Untreated Food Allergies More Likely in Poor, Minority Kids
FRIDAY, Sept. 21 (HealthDay News) -- It is vital that food allergies be recognized, diagnosed and treated, but some children are falling through the cracks, according to a new study.
Clinicians must teach parents and caregivers to recognize non-visual symptoms of severe allergic reactions, and children should receive allergy testing so their condition can be managed properly, the researchers said.
"Every child with a food allergy should be diagnosed by a physician, have access to life-saving medication such as an epinephrine autoinjector and receive confirmation of the disease through diagnostic testing," study lead author Dr. Ruchi Gupta, associate professor of pediatrics at Northwestern University Feinberg School of Medicine in Chicago, said in a university news release. "Not all children are receiving this kind of care."
The researchers conducted an online survey of U.S. households with children who had symptoms of mild to severe food allergies.
The survey found 70 percent of the children received a physician's diagnosis for their food allergy. However, 32 percent of these kids did not receive diagnostic testing, such as a blood, skin or oral food challenge test.
Minority children and kids from low-income families were more likely to have untreated food allergies, the study found.
Of the children who received diagnostic testing, 46 percent had a skin test and 39 percent had a blood test. Just one in five of those surveyed reported that their child received an oral food challenge test, which is considered the gold standard for diagnosing food allergy.
"An oral food challenge might be scary for parents because their child is being fed the allergenic food," said Gupta, who also is a physician at Lurie Children's Hospital of Chicago. "Some physicians think the risks outweigh the benefits, but it is the best tool we have to diagnose a food allergy."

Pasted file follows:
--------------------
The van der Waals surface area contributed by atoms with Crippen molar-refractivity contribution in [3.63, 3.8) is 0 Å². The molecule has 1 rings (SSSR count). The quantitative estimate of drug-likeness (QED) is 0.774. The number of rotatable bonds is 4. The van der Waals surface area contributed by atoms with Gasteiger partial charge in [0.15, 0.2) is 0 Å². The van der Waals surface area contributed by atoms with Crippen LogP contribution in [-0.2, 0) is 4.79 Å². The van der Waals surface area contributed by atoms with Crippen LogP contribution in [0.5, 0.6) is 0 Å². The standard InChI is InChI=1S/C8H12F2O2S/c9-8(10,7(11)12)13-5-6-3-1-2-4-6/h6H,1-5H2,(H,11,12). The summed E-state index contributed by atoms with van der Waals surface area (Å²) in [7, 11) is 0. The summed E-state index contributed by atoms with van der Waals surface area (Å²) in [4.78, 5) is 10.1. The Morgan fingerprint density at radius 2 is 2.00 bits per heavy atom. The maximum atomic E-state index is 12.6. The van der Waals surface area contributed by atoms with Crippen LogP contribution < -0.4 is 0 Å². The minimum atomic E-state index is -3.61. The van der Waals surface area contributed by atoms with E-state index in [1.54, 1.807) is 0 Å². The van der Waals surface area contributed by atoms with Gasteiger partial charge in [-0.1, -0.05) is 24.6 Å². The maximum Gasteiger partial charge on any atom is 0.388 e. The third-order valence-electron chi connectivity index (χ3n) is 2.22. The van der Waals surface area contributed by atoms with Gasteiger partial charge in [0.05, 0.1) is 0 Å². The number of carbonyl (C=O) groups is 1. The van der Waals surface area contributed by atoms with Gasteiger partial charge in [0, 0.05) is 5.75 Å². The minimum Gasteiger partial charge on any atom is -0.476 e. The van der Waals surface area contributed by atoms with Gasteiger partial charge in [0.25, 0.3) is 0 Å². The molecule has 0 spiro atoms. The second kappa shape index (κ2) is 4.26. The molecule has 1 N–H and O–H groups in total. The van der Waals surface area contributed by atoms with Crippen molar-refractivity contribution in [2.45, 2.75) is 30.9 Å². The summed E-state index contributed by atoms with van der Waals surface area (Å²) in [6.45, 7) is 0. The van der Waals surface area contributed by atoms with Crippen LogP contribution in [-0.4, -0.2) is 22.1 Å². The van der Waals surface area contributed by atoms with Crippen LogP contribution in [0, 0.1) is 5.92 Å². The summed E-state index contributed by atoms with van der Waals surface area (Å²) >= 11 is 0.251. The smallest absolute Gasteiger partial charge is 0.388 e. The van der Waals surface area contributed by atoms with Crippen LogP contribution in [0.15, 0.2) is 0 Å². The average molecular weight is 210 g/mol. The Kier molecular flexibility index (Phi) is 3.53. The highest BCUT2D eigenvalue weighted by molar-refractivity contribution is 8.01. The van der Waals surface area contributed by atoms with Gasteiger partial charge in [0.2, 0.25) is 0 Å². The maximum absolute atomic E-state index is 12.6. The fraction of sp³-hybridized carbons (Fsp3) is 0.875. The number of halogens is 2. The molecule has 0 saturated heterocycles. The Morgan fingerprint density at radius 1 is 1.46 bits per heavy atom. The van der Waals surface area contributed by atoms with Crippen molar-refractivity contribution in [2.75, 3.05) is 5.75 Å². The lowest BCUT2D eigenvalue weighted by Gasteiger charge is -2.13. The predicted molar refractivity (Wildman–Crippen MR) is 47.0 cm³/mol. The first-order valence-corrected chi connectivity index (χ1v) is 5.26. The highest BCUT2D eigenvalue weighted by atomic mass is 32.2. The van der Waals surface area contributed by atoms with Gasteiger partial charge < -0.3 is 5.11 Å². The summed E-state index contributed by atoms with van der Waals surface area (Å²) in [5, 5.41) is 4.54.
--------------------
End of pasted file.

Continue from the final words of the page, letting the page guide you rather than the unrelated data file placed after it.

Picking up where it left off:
In the survey, 80 percent of anaphylactic reactions to common triggers such as eggs, finfish, milk, peanuts, sesame, shellfish, soy, tree nuts and wheat led to hives, puffy eyes or lips, and eczema. During severe reactions, 40 percent of cases involved hives and 34 percent involved puffy eyes and lips.
Some children with food allergies, however, will not develop obvious or visual symptoms, the researchers pointed out.
"Not all food allergy reactions start with swelling or a rash," Gupta said. "If you suspect your child has eaten something they're allergic to and you don't see a visible sign of a reaction, you need to think about what might be going on internally."
Children who may be having an allergic reaction to food should be asked if they are experiencing tightness in their throat, trouble breathing or stomach pain, the authors advised. Children having an allergic reaction also may feel dizzy or faint.
"This study shows why it's vital that children receive an accurate diagnosis, and that parents and other caregivers know the signs of a severe reaction and are equipped to respond immediately," Mary Jane Marchisotto, executive director of the Food Allergy Initiative, which provided financial support for the study, said in the news release.
The study was published online in the Journal of Allergy and Clinical Immunology.
Families can visit the Food Allergy Initiative to learn more about food allergies.
SOURCE: Northwestern University, news release, Sept. 13, 2012